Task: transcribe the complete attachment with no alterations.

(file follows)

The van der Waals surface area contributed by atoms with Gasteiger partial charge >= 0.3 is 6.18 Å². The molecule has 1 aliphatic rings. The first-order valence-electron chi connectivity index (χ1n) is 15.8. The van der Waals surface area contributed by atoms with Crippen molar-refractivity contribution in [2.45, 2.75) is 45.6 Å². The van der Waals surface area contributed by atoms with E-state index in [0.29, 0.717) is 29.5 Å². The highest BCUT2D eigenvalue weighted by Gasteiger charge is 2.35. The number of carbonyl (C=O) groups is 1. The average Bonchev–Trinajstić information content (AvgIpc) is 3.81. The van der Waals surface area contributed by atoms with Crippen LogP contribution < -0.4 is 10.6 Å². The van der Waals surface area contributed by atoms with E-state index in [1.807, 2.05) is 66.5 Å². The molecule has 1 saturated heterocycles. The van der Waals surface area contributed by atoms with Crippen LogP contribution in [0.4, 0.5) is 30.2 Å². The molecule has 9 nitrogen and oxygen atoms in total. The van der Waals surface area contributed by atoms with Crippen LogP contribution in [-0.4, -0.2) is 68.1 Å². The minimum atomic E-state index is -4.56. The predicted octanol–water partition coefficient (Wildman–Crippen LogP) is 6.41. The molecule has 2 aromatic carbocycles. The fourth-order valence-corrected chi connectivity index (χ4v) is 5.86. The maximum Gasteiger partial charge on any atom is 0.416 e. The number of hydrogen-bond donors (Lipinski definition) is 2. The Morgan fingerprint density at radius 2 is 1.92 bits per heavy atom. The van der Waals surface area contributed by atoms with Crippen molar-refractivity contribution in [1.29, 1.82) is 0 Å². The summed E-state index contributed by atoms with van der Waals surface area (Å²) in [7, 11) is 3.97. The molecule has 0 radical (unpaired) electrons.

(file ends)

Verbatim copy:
The van der Waals surface area contributed by atoms with Gasteiger partial charge >= 0.3 is 6.18 Å². The molecule has 1 aliphatic rings. The first-order valence-electron chi connectivity index (χ1n) is 15.8. The van der Waals surface area contributed by atoms with Crippen molar-refractivity contribution in [2.45, 2.75) is 45.6 Å². The van der Waals surface area contributed by atoms with E-state index in [0.29, 0.717) is 29.5 Å². The highest BCUT2D eigenvalue weighted by Gasteiger charge is 2.35. The number of carbonyl (C=O) groups is 1. The average Bonchev–Trinajstić information content (AvgIpc) is 3.81. The van der Waals surface area contributed by atoms with Crippen LogP contribution < -0.4 is 10.6 Å². The van der Waals surface area contributed by atoms with E-state index in [1.807, 2.05) is 66.5 Å². The molecule has 1 saturated heterocycles. The van der Waals surface area contributed by atoms with Crippen LogP contribution in [0.4, 0.5) is 30.2 Å². The molecule has 9 nitrogen and oxygen atoms in total. The van der Waals surface area contributed by atoms with Crippen LogP contribution in [-0.4, -0.2) is 68.1 Å². The minimum atomic E-state index is -4.56. The predicted octanol–water partition coefficient (Wildman–Crippen LogP) is 6.41. The molecule has 2 aromatic carbocycles. The fourth-order valence-corrected chi connectivity index (χ4v) is 5.86. The maximum Gasteiger partial charge on any atom is 0.416 e. The number of hydrogen-bond donors (Lipinski definition) is 2. The Morgan fingerprint density at radius 2 is 1.92 bits per heavy atom. The van der Waals surface area contributed by atoms with Crippen molar-refractivity contribution in [1.29, 1.82) is 0 Å². The summed E-state index contributed by atoms with van der Waals surface area (Å²) in [7, 11) is 3.97. The molecule has 0 radical (unpaired) electrons.